Paper short abstract:
The paper explores the dilemma of nature and culture in the construction of the contemporary perception of being Kanak in Belep Islands and the role played by the food.
Paper long abstract:
Based on a fieldwork in Belep Islands (New Caledonia), this paper analyses the first yam harvest ceremony that takes place in the village of Waala every year. Yam has a sacred value and the ceremony reaches its climax with the presentation of a row of smoking pots full of yam stew to the teamaa (grand chief). The perfectly aligned pots represent the disposition of the groups in the village and their link to the “ancestral” lands dispersed in the Belep archipelago. The ceremony renews the political relationship to the chief, but also the “social contract” that has been underpinning the possibility of dwelling in the village for over 150 years, since the forced transfer of the scattered population. The production, preparation and consumption of food participates in and of the opposition between the central village of Waala, the only permanent settlement in the little archipelago, and the hamlets seasonally occupied in the bays, where the “ancestral” and fertile lands are located. Dwelling in the bays is perceived as to be part of a more authentic way of living as Kanak people and this is because it allows a deeper relationship to nature. The paper will consider the usefulness of Lévi-Strauss analysis to understanding the role that food production and consumption play in the relationship to nature and, thus, to Kanak culture in the Belep Islands nowadays.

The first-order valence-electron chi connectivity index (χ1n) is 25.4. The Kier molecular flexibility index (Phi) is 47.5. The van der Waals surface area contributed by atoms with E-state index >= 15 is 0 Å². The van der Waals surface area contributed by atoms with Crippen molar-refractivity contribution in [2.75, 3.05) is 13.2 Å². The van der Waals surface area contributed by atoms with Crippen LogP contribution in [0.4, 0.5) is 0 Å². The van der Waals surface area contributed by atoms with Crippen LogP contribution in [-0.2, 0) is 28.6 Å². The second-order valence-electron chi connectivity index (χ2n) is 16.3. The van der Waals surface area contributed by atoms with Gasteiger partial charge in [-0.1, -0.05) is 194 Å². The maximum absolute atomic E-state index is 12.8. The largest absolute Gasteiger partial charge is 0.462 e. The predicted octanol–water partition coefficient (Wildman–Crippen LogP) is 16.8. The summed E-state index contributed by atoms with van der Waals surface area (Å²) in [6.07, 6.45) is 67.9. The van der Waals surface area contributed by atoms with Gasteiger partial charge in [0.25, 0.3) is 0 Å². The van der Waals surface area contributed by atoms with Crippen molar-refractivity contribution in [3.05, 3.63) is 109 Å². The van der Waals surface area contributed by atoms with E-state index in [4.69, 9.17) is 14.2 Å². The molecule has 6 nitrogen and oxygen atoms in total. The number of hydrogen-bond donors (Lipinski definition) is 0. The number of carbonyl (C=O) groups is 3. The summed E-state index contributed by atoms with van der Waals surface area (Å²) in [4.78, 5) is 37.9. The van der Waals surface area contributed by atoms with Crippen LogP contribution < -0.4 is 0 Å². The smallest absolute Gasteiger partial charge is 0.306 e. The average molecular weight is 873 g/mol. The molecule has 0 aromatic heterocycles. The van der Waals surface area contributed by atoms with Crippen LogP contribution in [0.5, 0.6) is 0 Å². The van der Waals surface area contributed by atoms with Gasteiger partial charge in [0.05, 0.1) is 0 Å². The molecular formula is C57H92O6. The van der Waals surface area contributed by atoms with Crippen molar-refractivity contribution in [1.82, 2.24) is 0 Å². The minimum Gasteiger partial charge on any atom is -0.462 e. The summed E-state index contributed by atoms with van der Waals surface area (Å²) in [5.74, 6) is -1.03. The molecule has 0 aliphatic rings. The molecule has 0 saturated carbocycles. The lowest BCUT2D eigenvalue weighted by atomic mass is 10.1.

From nature to culture? Lévi-Strauss' legacy and the study of contemporary foodways